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Kazhuththu Uru (Chettiar Marriage Necklace)
1994.5001
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Why this is a
Masterpiece

An elaborate pattern, multiple techniques of execution and its large size qualifies this thali as a masterpiece. This particular thali is larger than most marriage necklaces of its kind. Its central pendant bears four spikes representing the four Vedas (knowledge). This is surmounted by an image of the Hindu deity Subrahmanya with his parents Shiva and Parvati. This motif is further repeated four times on the two pendants on either side. The craftsmanship of this piece is also complex, incorporating repousse, carving, chasing, granulation and filigree techniques.

History of the Object
This wedding thali (marriage necklace) was used by the Nagarathar Chettiar community of Tamil Nadu. It is considered to be an auspicious ornament and is tied by the groom around the bride’s neck after they have exchanged their vows before a sacred fire. Besides the wedding day, the ceremonial necklace is also worn on shashtiabdapurti, a ceremony celebrating the husband’s 60th birthday. This marriage necklace is typically given to the Chettiar bride by her parents; a portion of the gold for it comes from the groom's family thus symbolising the union. Even today, Chettiar brides wear similar necklaces. These marriage necklaces usually comprise 35 pieces: 15 in the lower row, 14 in the upper row and three central pendants in each row. They are all strung together by 21 lengths of twisted string. The owner’s initials, ‘rukku’ are inscribed at the back of each padakam (pendant).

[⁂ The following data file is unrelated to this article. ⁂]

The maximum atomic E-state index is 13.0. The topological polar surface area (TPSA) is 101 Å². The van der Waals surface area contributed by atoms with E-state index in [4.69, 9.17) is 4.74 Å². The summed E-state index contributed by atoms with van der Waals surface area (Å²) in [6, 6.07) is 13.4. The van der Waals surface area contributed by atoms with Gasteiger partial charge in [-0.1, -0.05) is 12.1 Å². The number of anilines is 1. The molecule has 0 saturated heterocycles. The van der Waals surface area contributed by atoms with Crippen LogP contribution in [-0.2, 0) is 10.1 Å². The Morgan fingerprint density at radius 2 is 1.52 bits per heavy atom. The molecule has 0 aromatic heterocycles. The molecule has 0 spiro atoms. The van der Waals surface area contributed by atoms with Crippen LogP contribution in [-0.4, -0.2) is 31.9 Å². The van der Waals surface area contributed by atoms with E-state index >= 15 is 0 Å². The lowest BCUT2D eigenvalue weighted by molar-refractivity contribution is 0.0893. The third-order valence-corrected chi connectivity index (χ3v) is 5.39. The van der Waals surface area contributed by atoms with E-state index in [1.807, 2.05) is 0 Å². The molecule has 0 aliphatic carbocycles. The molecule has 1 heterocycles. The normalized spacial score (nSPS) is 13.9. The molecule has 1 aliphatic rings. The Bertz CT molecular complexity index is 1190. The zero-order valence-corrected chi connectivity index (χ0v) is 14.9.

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Type
Costume and Jewelry 
Materials
gold pendants strung by 21 lengths of twisted strings smeared with turmeric 
Measurements
94.5 cm 
Creator name
unknown 
Creator date
Unknown 
Where it was made
Tamil Nadu, south India 
Geography
India 
Time period
AD 19th century ~ AD 19th century 
Creation date
19th century 
Function
This marriage necklace is typically given to the Chettiar bride by her parents; a portion of the gold for it comes from the groom's family thus symbolising the union. It also highlights the religious affiliation of the owner. It is tied by the groom around the bride’s neck after they have exchanged their marital vows before a sacred fire. Besides the wedding day, the ceremonial necklace is also worn on shashtiabdapurti, a ceremony celebrating the husband’s 60th birthday. It can be worn on other very special religious or social occasions. 
Acquisition
The Museum purchased it in 1994. The necklace illustrates the material and socio-religious culture of the Chettiars - an important ancestral community of Singaporeans of South Indian descent. It complements the display simulating Chettiar lifestyle including the video of a wedding ceremony documented by our curators. 
Copyright
Asian Civilisations Museum, Singapore 
Acknowledgements
Gauri Krishnan and Priya Jaradi 
Owner
Asian Civilisations Museum, Singapore 
Museum
Asian Civilisations Museum 
Credit line
Asian Civilisations Museum, Singapore 

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